Have been gifted some life altering films: Tillotama Shome
Posted on Feb 04 2014 | IANS
By Anjuri Nayar, New Delhi, Feb 4 : She might not have joined the list of stars garnering gold at the box office or those whose glitzy appearances drive the audiences crazy, but actress Tillotama Shome feels privileged to be a part of some wonderful films in not only India but abroad too.
Starting with her role as a maid in Mira Nair's "Monsoon Wedding", she has a part in many Hindi and Bengali as well as international films.
The actress said that she was not yet "satisfied" but was not "restless" for success as well.
"I am never satisfied but I am not restless either because I have been gifted some life altering films...I want to endlessly surprise myself and not get lazy," Tillotama told IANS in an email interaction.
The actress will be next seen in film "Children Of War", which is based on the formation of Bangladesh. With what can be safely referred to as a hard hitting plot, the film promises to provide food for thought.
Tillotama portrays the sturdy role of a rape victim who is fighting the independence struggle.
It was the script that made the actress want to be a part of the film.
"The script is what made me say yes to being a part of this film," she said.
The movie is not independent of controversies and reports suggest that it might be banned in Pakistan. However, this is of no importance to the actress, who was prepared for such consequences.
"Controversy is a very blunt tool and often has no real teeth. So we shall cross the bridge when we are there," she said.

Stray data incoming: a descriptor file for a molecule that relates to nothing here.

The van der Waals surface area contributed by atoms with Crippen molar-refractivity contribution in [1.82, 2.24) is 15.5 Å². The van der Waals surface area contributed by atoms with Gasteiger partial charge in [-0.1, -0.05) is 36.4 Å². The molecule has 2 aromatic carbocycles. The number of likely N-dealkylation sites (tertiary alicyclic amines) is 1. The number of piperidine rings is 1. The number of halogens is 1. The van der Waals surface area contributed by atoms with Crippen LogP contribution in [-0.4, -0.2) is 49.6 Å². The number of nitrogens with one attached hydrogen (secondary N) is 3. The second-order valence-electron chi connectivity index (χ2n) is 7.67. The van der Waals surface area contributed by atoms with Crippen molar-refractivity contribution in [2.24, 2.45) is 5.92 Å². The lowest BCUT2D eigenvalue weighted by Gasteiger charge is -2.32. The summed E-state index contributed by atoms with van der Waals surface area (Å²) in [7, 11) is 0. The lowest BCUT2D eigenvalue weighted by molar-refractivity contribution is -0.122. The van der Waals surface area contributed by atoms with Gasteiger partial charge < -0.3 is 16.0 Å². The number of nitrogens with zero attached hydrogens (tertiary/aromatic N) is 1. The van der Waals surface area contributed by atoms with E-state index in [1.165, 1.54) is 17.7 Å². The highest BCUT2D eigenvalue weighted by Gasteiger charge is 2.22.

She has not only managed to create a niche with Indian films like Qaushiq Mukherjee's "Tasher Desh" and Dibakar Banerjee's "Shanghai" but has proved her mettle in international films like "Shadows of Time" and "The Waiting City".
The actress never planned these projects, which never came to her when she was studying in New York.
"Life is beautifully strange. These international films came to me not in the four years that I lived in New York but after I moved back to Bombay (Mumbai). I want to act; that is the only plan I have for now. How do you even begin to plan life?" asked the actress, who will soon be working on two more international projects - "Sold" by Jeffrey Brown and "A New Life" by Andreas Kleinert.
She however refuses to put international directors on a "pedestal".
"Every director has a different style. There is no international style of direction. So, there is no need to romanticize and put international directors on a pedestal," she said.
"The directors in our country that I have worked with have an incredibly sophisticated way of working which is uniquely their own," Tillotama noted.
Growing up with "a stammer", the actress wanted to do the "impossible". Challenging herself to go beyond what seemed realistic to her, Tillotama chose to act in films, be it commercial or non- commercial.
"The commercial vs non-commercial is a very limiting dichotomy. I grew up with a stammer and I made a conscious choice to do the one thing that felt impossible for someone like me: To Act! I challenged that self perception and wanted to see how far I could take that challenge," she said.
The script is principal for the actress while choosing to take on a role.
"I do read the script. If I like it, then I re-read the script and ensure that it was not a figment of my imagination. I meet the director and that's where the dance starts," she said.
With her father serving in the Indian Air Force, the actress often changed locations as a child and adhering to a new life every few years was something which taught her acting.
"My father was in the air force and every few years, we went to a different part of India and I learnt a new language and forgot the one before. Acting was a continuation of that kind of traveling I guess...from one life to another," she said.
(Anjuri Nayar can be conacted at firstname.lastname@example.org)